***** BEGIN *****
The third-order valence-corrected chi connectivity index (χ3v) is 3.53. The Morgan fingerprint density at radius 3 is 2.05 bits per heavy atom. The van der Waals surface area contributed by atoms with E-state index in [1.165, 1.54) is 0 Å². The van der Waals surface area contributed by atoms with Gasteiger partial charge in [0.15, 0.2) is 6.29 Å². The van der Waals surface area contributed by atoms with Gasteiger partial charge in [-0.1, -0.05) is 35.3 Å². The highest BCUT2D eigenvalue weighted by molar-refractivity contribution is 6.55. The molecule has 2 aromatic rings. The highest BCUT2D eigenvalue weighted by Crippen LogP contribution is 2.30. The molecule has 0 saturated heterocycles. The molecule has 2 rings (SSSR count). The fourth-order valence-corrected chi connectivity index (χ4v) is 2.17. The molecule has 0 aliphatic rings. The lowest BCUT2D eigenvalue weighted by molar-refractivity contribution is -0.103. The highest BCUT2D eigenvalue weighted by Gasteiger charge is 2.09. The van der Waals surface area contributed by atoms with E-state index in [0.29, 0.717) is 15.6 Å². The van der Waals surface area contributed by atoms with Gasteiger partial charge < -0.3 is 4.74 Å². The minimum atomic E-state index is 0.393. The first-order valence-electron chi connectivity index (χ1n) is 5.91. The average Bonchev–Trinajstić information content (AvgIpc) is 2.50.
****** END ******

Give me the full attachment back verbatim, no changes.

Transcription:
The third-order valence-corrected chi connectivity index (χ3v) is 3.53. The Morgan fingerprint density at radius 3 is 2.05 bits per heavy atom. The van der Waals surface area contributed by atoms with E-state index in [1.165, 1.54) is 0 Å². The van der Waals surface area contributed by atoms with Gasteiger partial charge in [0.15, 0.2) is 6.29 Å². The van der Waals surface area contributed by atoms with Gasteiger partial charge in [-0.1, -0.05) is 35.3 Å². The highest BCUT2D eigenvalue weighted by molar-refractivity contribution is 6.55. The molecule has 2 aromatic rings. The highest BCUT2D eigenvalue weighted by Crippen LogP contribution is 2.30. The molecule has 0 saturated heterocycles. The molecule has 2 rings (SSSR count). The fourth-order valence-corrected chi connectivity index (χ4v) is 2.17. The molecule has 0 aliphatic rings. The lowest BCUT2D eigenvalue weighted by molar-refractivity contribution is -0.103. The highest BCUT2D eigenvalue weighted by Gasteiger charge is 2.09. The van der Waals surface area contributed by atoms with E-state index in [0.29, 0.717) is 15.6 Å². The van der Waals surface area contributed by atoms with Gasteiger partial charge < -0.3 is 4.74 Å². The minimum atomic E-state index is 0.393. The first-order valence-electron chi connectivity index (χ1n) is 5.91. The average Bonchev–Trinajstić information content (AvgIpc) is 2.50.